February is known as Jewish Disability Awareness, Acceptance & Inclusion Month (JDAIM) — the Jewish community’s unified national initiative to raise disability awareness and support efforts to foster inclusion in Jewish communities worldwide. Throughout the year on The New Normal: Blogging Disability, we are proud to focus on the voices of people with disabilities as well as their family members, educators, advocates and community members speaking about disability and Jewish life. Still, we appreciate how JDAIM shines an extra light on the importance of disability inclusion throughout the month and hope that you’ll read these 10 short essays from New Normal contributors.
Some may be topics that you are very familiar with. Others may raise concerns that you haven’t yet thought about. To create a Jewish community that welcomes, supports and advocates for all people, we all need to grow in our knowledge and awareness. I hope that you’ll read, comment and share these articles online and with your own communities so we can begin the discussions and the work that needs to be done. I am so grateful that The Jewish Week has made an important commitment to disability inclusion, and to you, our readers, for opening your minds, hearts and perspectives.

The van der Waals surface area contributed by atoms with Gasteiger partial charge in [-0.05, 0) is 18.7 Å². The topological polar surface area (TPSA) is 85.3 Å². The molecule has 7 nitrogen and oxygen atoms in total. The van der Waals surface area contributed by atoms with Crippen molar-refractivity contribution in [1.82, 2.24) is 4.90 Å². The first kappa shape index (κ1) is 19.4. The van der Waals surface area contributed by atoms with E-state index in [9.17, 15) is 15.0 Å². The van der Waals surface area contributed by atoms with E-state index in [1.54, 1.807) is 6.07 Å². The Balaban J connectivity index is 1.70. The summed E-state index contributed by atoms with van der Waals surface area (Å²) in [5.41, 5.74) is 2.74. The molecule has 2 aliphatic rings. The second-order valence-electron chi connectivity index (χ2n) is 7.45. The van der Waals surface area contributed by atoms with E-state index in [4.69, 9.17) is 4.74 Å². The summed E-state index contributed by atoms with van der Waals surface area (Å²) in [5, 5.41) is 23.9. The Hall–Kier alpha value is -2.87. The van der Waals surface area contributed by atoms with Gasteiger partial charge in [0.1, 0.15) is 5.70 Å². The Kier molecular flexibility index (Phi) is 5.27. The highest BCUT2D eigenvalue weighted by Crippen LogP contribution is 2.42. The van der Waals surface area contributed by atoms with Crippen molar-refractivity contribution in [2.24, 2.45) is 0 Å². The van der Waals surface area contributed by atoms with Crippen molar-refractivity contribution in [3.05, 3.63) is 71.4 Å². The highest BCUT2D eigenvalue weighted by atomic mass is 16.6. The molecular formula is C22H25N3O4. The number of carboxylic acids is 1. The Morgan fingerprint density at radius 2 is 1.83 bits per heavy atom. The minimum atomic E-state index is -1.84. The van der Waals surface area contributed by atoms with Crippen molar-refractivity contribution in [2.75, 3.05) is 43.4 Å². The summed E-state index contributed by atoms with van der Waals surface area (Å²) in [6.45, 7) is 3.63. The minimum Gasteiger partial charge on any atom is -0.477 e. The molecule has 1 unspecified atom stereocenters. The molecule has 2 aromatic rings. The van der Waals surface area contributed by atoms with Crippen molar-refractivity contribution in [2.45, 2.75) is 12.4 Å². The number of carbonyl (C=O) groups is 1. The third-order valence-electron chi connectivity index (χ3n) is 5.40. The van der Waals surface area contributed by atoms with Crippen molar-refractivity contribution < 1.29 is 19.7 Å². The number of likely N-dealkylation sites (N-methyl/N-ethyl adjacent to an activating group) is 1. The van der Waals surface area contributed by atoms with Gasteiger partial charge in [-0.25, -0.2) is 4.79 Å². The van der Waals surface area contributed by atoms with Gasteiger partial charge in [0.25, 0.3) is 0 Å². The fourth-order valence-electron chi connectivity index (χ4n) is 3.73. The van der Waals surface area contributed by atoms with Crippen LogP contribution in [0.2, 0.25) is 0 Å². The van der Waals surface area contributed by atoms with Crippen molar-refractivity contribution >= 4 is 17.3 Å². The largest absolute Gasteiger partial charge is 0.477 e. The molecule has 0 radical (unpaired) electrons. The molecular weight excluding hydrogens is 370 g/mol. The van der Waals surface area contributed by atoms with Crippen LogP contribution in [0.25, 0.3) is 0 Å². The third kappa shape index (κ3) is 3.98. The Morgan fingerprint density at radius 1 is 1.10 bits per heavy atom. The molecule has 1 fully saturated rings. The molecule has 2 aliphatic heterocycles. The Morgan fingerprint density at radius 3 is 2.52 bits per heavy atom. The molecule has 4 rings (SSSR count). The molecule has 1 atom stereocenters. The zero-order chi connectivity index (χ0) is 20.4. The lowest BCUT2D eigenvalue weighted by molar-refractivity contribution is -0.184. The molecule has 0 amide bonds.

When young people with cognitive disabilities turn 21 they age out of the state school system. What lies ahead? Nina Mogilnik considers what’s next for her son.
‘Lip-service-inclusion’ is not enough. Advocate Shelly Christensen (and founder of JDAIM) makes the case for making our congregations places where everyone belongs.
There is good news. Lisa Friedman writes: More and more educators aren’t asking ‘why,’ but rather ‘how’ they can serve students with disabilities. But there is still much to do.
Rabbi Rebecca Dubowe on creating a wider bridge of accessibility and connection between the deaf and hard of hearing community, and the general population.
Accessibility professional Sharon Rosenblatt offers an easy, step-by-step guide to making your websites, applications and documents more user-friendly and inclusive for people with disabilities.